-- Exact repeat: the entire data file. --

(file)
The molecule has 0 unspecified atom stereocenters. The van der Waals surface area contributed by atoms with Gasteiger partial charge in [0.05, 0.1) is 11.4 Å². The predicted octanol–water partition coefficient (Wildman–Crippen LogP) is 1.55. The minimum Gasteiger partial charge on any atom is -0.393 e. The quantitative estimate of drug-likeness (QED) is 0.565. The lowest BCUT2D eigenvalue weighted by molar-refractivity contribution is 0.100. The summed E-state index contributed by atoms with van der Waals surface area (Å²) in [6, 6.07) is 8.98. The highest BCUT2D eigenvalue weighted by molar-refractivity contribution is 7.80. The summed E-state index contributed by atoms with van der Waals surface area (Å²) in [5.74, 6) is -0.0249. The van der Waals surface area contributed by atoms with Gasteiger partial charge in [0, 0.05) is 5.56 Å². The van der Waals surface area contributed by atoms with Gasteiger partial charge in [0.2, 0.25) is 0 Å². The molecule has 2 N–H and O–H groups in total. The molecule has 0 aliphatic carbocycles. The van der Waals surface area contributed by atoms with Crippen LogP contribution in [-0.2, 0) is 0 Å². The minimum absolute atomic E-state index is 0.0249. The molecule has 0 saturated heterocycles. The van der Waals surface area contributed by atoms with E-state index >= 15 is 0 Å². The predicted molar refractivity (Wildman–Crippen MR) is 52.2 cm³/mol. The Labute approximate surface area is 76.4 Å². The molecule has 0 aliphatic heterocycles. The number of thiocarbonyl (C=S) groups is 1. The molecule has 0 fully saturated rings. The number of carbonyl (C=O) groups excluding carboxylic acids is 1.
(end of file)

The molecule has 0 unspecified atom stereocenters. The van der Waals surface area contributed by atoms with Gasteiger partial charge in [0.05, 0.1) is 11.4 Å². The predicted octanol–water partition coefficient (Wildman–Crippen LogP) is 1.55. The minimum Gasteiger partial charge on any atom is -0.393 e. The quantitative estimate of drug-likeness (QED) is 0.565. The lowest BCUT2D eigenvalue weighted by molar-refractivity contribution is 0.100. The summed E-state index contributed by atoms with van der Waals surface area (Å²) in [6, 6.07) is 8.98. The highest BCUT2D eigenvalue weighted by molar-refractivity contribution is 7.80. The summed E-state index contributed by atoms with van der Waals surface area (Å²) in [5.74, 6) is -0.0249. The van der Waals surface area contributed by atoms with Gasteiger partial charge in [0, 0.05) is 5.56 Å². The van der Waals surface area contributed by atoms with Gasteiger partial charge in [0.2, 0.25) is 0 Å². The molecule has 2 N–H and O–H groups in total. The molecule has 0 aliphatic carbocycles. The van der Waals surface area contributed by atoms with Crippen LogP contribution in [-0.2, 0) is 0 Å². The minimum absolute atomic E-state index is 0.0249. The molecule has 0 saturated heterocycles. The van der Waals surface area contributed by atoms with E-state index >= 15 is 0 Å². The predicted molar refractivity (Wildman–Crippen MR) is 52.2 cm³/mol. The Labute approximate surface area is 76.4 Å². The molecule has 0 aliphatic heterocycles. The number of thiocarbonyl (C=S) groups is 1. The molecule has 0 fully saturated rings. The number of carbonyl (C=O) groups excluding carboxylic acids is 1.